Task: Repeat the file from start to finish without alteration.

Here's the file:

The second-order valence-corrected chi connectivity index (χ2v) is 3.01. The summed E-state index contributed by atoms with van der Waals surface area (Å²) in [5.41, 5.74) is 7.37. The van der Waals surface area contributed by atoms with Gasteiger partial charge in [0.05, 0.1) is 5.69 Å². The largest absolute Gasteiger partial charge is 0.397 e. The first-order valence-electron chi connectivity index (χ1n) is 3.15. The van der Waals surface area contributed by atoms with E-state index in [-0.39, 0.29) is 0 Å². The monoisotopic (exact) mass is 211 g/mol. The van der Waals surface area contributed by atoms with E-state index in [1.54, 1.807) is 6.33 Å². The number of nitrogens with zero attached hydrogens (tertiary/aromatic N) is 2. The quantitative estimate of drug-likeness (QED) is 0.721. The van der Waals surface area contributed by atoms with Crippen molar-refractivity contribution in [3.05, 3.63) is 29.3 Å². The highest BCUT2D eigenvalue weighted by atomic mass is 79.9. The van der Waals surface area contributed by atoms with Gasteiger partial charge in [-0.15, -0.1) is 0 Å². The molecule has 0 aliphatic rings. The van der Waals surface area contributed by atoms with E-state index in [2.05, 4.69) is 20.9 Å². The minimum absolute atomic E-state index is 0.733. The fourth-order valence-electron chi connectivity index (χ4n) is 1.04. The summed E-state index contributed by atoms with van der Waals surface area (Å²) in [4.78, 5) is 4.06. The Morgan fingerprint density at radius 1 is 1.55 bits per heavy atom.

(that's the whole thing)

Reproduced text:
The second-order valence-corrected chi connectivity index (χ2v) is 3.01. The summed E-state index contributed by atoms with van der Waals surface area (Å²) in [5.41, 5.74) is 7.37. The van der Waals surface area contributed by atoms with Gasteiger partial charge in [0.05, 0.1) is 5.69 Å². The largest absolute Gasteiger partial charge is 0.397 e. The first-order valence-electron chi connectivity index (χ1n) is 3.15. The van der Waals surface area contributed by atoms with E-state index in [-0.39, 0.29) is 0 Å². The monoisotopic (exact) mass is 211 g/mol. The van der Waals surface area contributed by atoms with E-state index in [1.54, 1.807) is 6.33 Å². The number of nitrogens with zero attached hydrogens (tertiary/aromatic N) is 2. The quantitative estimate of drug-likeness (QED) is 0.721. The van der Waals surface area contributed by atoms with Crippen molar-refractivity contribution in [3.05, 3.63) is 29.3 Å². The highest BCUT2D eigenvalue weighted by atomic mass is 79.9. The van der Waals surface area contributed by atoms with Gasteiger partial charge in [-0.15, -0.1) is 0 Å². The molecule has 0 aliphatic rings. The van der Waals surface area contributed by atoms with E-state index in [2.05, 4.69) is 20.9 Å². The minimum absolute atomic E-state index is 0.733. The fourth-order valence-electron chi connectivity index (χ4n) is 1.04. The summed E-state index contributed by atoms with van der Waals surface area (Å²) in [4.78, 5) is 4.06. The Morgan fingerprint density at radius 1 is 1.55 bits per heavy atom.